»  Treehouse — Phase 7


Here I have just logged (four years on, in the spring of 2008) some changes and improvements. There haven't been many. The treehouse is still very robust. I spend a lot of time up there — way more than the kids. Sometimes I sleep up there. The changes have been mainly small things for comfort and convenience.

Workspace The treehouse is within range of my wireless router (a thing to check beforehand if you want to use treehouse as workspace) so I can work up here on my laptop. A spare patio chair; a waterproof seat cushion (birthday present from my kids); a $10 folding table from Wal-Mart, and I'm all set up … until I need to consult a book.
You need shelving, of course, and hooks to hang things from. Sheves & hooks
King of the treehouse A glass of iced coffee, and you're all set up.
The south wall overlooks a neighbor's back yard, so I want to respect their privacy. I have, though, made a little windown in that wall that I can open when they're not around. It lets in more light and air. Also rain and leaves in bad weather, so I have to remember to shut the window when I leave. Window
Stowage Because I sometimes sleep up here, I need a place to stow bedding and a pillow. From considerations of dampness and insects, this storage needs to be as open to the air as possible. Solution: a wee net that I can pull across the ceiling at the southeast corner.

That round blob in the foreground up there is a hammock.
I got an excellent hammock from Eagles Nest Outfitters — this one. It's made from parachute material, very thin but very strong. Hammock
Hammock support I sling the hammock from corner to corner, which is ten feet. It's a nine-foot hammock, so this works nicely. To support it, I cut a length of 4×4 diagonally, to make two lengths with isosceles-right-triangle cross-sections. I fixed one of these in each corner, using two eye bolts. This gives two heights you can sling the hammock at, one for kids, one for adults.
The hammock fabric is truly amazing. You can stuff it back into its bag with no difficulty, ending up with a packed hammock no bigger than a pomelo. Hammock packed
Waiter So that I can take my breakfast up here, I made a dumb waiter. Some offcuts of wood, paint, lacquer, eye-screws, four bits of string. I haul it up using the pulley.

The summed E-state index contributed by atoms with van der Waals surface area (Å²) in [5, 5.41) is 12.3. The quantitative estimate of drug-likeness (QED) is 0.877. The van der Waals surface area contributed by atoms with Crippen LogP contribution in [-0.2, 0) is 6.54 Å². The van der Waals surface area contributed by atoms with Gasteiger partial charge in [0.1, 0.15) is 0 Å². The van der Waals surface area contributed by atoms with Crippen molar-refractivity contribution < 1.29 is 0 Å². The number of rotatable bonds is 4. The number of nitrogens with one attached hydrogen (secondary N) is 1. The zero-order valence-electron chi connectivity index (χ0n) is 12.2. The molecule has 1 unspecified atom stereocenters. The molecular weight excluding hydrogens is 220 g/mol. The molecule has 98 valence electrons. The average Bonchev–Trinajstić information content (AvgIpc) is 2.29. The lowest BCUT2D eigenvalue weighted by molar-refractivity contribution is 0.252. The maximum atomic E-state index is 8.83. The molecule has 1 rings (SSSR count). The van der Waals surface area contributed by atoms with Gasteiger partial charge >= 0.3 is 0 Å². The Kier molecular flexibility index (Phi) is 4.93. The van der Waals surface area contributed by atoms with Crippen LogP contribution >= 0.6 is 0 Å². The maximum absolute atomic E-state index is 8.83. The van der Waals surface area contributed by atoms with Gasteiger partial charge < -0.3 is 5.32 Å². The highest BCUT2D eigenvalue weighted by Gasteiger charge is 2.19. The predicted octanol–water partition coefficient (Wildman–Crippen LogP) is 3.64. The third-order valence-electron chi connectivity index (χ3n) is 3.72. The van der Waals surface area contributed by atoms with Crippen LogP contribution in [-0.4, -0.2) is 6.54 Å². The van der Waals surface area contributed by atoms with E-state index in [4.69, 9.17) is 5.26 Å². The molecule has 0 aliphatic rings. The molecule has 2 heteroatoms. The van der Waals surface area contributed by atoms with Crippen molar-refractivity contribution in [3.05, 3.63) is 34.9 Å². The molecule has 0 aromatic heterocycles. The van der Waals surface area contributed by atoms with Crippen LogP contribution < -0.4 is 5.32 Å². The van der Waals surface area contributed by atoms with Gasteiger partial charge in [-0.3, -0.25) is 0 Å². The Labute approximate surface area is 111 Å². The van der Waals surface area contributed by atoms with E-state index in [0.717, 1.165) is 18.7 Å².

I got a little carried away making the dumb waiter, I'll admit. Painted the Chinese characters zaofan ("breakfast") on before lacquering. To make the characters, I just printed them off from my computer, pricked through the outlines onto the tray, and painted in. A nice elegant flowing style of calligraphy would of course have been better, but … I don't have one. Zaofan
Maintenance The only regular maintenance I do is to go over the structure each year in early spring, checking for (a) any bolts that have worked loose, (b) threats to the structure from tree growth. The latter I solve by just cutting away structure as needed.

The spaces left between tree and floor (or celing) as a result of this cutting away have an added benefit: squirrels can run right up and down the tree trunk and through the structure. They generally pause for a moment if they see me sitting there, as if to say: "What the heck …?" before proceeding on up, or down.
Here's a view from the treehouse looking northeast, over the garage roof and down the driveway. My house is on the left. View NE
View N The view north. Not much to see but leaves. You can just make out the back of our house, and the sliding door to our deck.
The view west, showing my woodpile and the southwest corner of my back yard. The rectangular patch outlined with pebbles is Boris's grave. View W